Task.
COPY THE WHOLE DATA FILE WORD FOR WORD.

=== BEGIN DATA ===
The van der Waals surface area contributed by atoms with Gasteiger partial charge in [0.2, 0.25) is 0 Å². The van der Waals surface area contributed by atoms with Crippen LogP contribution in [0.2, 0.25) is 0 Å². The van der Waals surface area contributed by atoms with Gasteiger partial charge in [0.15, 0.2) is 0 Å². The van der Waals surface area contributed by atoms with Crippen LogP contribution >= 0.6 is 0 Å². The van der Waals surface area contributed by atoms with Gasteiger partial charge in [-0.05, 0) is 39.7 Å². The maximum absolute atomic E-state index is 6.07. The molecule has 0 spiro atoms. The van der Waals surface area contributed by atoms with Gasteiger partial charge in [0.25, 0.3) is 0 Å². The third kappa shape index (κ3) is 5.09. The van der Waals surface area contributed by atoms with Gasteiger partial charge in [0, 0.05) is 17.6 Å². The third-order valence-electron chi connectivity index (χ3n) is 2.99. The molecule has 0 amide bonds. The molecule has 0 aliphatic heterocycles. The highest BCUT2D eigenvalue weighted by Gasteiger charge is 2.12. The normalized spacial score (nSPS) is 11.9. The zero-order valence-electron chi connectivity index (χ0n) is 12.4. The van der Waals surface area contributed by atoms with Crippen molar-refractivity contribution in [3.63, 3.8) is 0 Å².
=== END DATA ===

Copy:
The van der Waals surface area contributed by atoms with Gasteiger partial charge in [0.2, 0.25) is 0 Å². The van der Waals surface area contributed by atoms with Crippen LogP contribution in [0.2, 0.25) is 0 Å². The van der Waals surface area contributed by atoms with Gasteiger partial charge in [0.15, 0.2) is 0 Å². The van der Waals surface area contributed by atoms with Crippen LogP contribution >= 0.6 is 0 Å². The van der Waals surface area contributed by atoms with Gasteiger partial charge in [-0.05, 0) is 39.7 Å². The maximum absolute atomic E-state index is 6.07. The molecule has 0 spiro atoms. The van der Waals surface area contributed by atoms with Gasteiger partial charge in [0.25, 0.3) is 0 Å². The third kappa shape index (κ3) is 5.09. The van der Waals surface area contributed by atoms with Gasteiger partial charge in [0, 0.05) is 17.6 Å². The third-order valence-electron chi connectivity index (χ3n) is 2.99. The molecule has 0 amide bonds. The molecule has 0 aliphatic heterocycles. The highest BCUT2D eigenvalue weighted by Gasteiger charge is 2.12. The normalized spacial score (nSPS) is 11.9. The zero-order valence-electron chi connectivity index (χ0n) is 12.4. The van der Waals surface area contributed by atoms with Crippen molar-refractivity contribution in [3.63, 3.8) is 0 Å².